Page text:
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Who’s writing stuff for the EAM?

( March 23, 2014, Colombo, Sri Lanka ) The statement of the Ministry of External Affairs on the release of rights activists Ruki Fernando and Father Praveen Mahesan caught international attention this week – for the wrong reasons. To begin with, the first sentence of the 97-word statement was no less than 57 words long and contained at least five clauses.

This is how it went: “Mr. Ruki Fernando and Father Praveen Mahesan who had been taken into Police custody on 16th March 2014, due to their presence in the crime scene where investigations have been ongoing, into attempts to revive the LTTE in Sri Lanka by certain operatives, were produced before the Colombo Magistrate Court yesterday (18th March) and released on bail.”

If that was not confusing enough, the second sentence went thus: “This action demonstrates the firm resolve of the Government to take all necessary measures to prevent the resurgence of terrorism, and also the fair and transparent manner in which law and order is administered in the country.”

Er, which action? There were already so many actions referred to in the preceding paragraph, including the fact that investigations are continuing! It was also impossible to gauge from the double-barrelled sentence what precisely the Government had done to demonstrate “the fair and transparent manner in which law and order is administered in this country”. The process evidently was not transparent enough for the EAM to know that neither activist was released “on bail” as it claimed.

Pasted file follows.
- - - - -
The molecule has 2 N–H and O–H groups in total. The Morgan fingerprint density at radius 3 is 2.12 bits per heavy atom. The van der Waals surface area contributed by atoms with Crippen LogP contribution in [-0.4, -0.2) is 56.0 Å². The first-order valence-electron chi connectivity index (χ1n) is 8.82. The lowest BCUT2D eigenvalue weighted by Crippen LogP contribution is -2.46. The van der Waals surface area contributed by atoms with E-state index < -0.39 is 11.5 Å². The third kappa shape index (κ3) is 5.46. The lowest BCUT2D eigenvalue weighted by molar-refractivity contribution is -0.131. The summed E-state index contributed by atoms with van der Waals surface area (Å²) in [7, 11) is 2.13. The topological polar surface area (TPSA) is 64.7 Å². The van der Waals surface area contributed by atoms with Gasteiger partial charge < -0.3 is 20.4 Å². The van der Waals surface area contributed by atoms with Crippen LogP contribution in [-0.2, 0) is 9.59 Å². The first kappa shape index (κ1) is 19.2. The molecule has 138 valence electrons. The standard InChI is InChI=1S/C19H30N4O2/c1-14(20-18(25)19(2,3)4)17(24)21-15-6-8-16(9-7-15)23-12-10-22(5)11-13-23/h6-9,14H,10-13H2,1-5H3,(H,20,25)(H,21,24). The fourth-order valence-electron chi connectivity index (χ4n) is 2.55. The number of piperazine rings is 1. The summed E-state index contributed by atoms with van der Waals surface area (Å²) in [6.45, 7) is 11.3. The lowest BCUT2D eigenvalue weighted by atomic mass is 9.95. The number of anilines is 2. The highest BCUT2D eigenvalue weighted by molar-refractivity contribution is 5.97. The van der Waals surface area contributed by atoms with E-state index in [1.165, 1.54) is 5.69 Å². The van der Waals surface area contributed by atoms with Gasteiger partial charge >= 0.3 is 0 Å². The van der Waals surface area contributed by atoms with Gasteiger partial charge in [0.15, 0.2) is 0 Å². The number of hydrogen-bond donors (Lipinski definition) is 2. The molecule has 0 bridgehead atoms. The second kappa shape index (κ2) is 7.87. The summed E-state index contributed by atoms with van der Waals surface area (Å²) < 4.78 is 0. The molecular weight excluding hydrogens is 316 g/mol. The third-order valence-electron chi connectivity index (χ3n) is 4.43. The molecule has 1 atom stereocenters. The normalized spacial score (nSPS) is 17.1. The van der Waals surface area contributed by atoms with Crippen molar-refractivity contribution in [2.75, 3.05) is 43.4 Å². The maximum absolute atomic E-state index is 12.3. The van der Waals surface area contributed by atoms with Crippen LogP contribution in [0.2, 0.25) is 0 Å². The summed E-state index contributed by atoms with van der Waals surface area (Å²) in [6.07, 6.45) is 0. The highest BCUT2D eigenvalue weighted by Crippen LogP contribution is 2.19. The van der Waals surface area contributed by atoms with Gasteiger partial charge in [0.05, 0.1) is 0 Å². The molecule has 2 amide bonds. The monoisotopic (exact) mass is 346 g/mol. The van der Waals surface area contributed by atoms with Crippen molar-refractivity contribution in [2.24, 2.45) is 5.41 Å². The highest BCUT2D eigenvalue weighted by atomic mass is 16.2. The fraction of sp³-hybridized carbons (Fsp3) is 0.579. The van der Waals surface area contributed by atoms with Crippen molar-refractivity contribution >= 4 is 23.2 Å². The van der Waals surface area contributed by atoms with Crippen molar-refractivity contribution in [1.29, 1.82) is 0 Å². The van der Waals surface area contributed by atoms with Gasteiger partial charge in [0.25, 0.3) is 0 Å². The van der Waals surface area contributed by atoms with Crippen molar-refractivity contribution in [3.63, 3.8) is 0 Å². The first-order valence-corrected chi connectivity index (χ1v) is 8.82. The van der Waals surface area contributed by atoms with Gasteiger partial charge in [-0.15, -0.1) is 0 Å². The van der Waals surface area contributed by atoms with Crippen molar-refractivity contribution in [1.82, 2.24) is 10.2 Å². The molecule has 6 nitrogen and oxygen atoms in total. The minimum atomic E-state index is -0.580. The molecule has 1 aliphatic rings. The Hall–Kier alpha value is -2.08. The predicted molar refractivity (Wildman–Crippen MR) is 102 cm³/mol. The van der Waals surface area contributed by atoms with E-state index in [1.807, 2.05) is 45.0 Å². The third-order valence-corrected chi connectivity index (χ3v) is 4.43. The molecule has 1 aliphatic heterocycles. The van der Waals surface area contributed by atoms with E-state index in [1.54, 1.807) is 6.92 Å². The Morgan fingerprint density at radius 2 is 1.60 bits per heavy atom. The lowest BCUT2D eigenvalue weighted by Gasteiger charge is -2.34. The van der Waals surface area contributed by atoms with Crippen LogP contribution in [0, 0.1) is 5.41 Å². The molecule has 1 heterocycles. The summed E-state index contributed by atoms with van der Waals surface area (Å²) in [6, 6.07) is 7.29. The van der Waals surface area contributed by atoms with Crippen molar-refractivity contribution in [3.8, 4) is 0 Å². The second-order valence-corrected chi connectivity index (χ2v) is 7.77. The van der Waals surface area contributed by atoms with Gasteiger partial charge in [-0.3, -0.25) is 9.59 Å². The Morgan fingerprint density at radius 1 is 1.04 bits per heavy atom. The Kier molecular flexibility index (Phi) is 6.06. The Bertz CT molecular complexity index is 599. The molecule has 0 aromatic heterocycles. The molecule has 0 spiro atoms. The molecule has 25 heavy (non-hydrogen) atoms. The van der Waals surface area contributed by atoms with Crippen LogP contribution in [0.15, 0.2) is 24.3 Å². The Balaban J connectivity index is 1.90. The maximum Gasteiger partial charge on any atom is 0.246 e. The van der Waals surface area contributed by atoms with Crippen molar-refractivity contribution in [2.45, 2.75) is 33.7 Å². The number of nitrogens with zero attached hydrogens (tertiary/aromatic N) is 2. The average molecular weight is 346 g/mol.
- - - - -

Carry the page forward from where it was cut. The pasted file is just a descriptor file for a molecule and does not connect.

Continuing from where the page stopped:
The statement compounded confusion surrounding the Government’s “fair and transparent” actions in relation to the arrest, detention, questioning and release of the men. People around the world took to twitter to ask whether they had, indeed, being let out on bail when it was already public that the discharge by the magistrate had been unconditional. Seriously, who drafts these things at the EAM these days?

-Sunday Times, Colombo

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